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Berber musicians perform during the COP22 climate talks in Marrakech, Morocco.

5. The World is Moving Forward on Climate: Our science director reported back from Marrakech, Morocco, where he attended the 2016 U.N. Climate Change Conference. Nations around the world, along with businesses and scientists, committed to reduce their emissions of heat-trapping gases and slow the rate of global warming under the Paris Agreement forged at the 2015 U.N. climate talks.

“Marrakech was always intended to be a pivot point from Paris,” wrote Science Director Kyle Van Houtan. “Now that the global climate agreement is in place, the progress to be made from here involves substantive commitments from corporations and universities, financial investments, and actions by state and local governments. Now more than ever, these commitments are critical.”

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An Aquarium worker feeds Otter 501 after her rescue from a beach in Morro Bay. Photo © Sea Studios Foundation.

4. Our Surrogate-Raised Sea Otters Help Restore a Wetland: For the past 15 years, our Sea Otter Program has paired non-releasable female sea otters with rescued pups to teach them the skills they need to survive in the wild. New research confirmed that this program has built up the wild otter population in Elkhorn Slough, and improved the overall health of the wetland.

“These young animals survive as well as wild-reared otters, and they retain their wariness of people,” said Animal Care Coordinator Karl Mayer. “Even better, the females mature, give birth and raise pups [in the wild].”

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Papahānaumokuākea Marine National Monument. Photo by NOAA

3. Marine Protected Areas: A Smart Approach: The ocean is facing unprecedented threats, from overfishing to climate change. In a new paper, our science director discussed how we can help the most vulnerable sea life by protecting key areas of the ocean.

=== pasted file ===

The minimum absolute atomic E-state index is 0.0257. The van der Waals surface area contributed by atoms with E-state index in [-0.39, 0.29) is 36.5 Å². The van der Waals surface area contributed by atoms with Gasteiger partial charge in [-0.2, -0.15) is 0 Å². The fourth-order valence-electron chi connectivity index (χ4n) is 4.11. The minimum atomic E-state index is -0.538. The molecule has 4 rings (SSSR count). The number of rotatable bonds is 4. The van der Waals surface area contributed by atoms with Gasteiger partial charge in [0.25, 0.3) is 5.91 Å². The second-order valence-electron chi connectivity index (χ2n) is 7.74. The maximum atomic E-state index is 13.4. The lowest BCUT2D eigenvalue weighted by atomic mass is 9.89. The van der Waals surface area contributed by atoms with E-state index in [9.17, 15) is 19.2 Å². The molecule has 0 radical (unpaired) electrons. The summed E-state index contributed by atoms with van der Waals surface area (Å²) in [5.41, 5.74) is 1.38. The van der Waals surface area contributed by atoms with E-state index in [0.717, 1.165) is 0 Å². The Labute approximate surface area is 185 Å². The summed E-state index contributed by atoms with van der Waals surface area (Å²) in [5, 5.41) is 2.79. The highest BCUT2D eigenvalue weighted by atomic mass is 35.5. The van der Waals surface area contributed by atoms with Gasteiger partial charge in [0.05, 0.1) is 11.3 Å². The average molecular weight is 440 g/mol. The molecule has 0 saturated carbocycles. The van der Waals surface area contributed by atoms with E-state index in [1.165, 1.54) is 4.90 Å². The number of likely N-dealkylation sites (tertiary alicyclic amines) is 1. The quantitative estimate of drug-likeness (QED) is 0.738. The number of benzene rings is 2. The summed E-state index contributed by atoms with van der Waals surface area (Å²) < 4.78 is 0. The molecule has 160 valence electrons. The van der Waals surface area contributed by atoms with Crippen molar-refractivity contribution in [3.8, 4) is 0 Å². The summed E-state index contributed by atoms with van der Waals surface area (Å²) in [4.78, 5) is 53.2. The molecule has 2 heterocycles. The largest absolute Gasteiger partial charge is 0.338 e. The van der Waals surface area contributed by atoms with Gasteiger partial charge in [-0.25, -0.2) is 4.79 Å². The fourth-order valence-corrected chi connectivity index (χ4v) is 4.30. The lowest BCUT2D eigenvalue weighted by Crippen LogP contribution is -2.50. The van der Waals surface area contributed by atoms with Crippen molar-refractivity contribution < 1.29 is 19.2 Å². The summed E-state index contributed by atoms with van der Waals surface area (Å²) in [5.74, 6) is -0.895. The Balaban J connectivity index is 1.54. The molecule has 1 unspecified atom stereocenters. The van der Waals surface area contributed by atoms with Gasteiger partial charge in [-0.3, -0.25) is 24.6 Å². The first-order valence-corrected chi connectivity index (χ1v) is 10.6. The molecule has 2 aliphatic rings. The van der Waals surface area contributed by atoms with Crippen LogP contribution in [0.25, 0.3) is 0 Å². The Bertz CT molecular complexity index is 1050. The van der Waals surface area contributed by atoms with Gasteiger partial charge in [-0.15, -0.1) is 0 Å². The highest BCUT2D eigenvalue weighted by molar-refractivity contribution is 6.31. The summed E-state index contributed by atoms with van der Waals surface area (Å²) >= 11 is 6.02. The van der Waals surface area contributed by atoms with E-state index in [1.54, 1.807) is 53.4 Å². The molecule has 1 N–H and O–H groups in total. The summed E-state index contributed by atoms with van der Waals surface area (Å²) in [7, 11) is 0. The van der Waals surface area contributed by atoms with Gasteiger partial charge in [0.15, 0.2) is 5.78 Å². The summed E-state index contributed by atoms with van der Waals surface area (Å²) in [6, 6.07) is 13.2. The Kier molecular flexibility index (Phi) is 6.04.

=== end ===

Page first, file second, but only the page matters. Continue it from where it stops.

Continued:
“The task in front of us—to protect the ocean and its biodiversity—is daunting,” Kyle said. “With this analysis, we wanted to show that we do have tools, we do have data, and we do have some ideas about where we should focus marine conservation.”

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A white shark dubbed “Middle-Notch” swims near our researchers in the Farallones.

2. Dispatch from the Farallones: White Shark Family PortraitsOur shark research team made its annual trip to the Farallon Islands to monitor a genetically distinct population of adult white sharks, which gathers at the islands each fall to gorge on seals and sea lions.

“Each shark fin is like a fingerprint. It has a unique series of notches and ridges along the trailing edge that allows us to distinguish one shark from the other,” Senior Research Scientist Sal Jorgensen explained. “We’ve been able to show that the fins remain unchanged over decades. So, if you get a good fin ID of a shark, you will be able to identify that shark 10 or 20 years later.”

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Thanks to the passage of Proposition 67, single-use, carryout plastic bags are now a thing of California’s past.

1. California Votes YES on Prop 67 for a Plastic-Free OceanCalifornia voters passed Proposition 67, upholding the first-in-the-nation law to ban single-use carryout plastic bags statewide. The Aquarium, along with our partners, campaigned in support of the proposition—and will keep working to reduce the sources of plastic pollution in 2017 and beyond.

“This is a tremendous victory,” said Aquarium Executive Director Julie Packard. “Now, California can finally implement its first-in-the-nation law to reduce a source of plastic pollution—and protect our ocean, coast and marine wildlife.”


Featured photo: Black oystercatchers perch on the rocks of the Aquarium’s Great Tide Pool.

Learn more about Conservation & Science at the Monterey Bay Aquarium.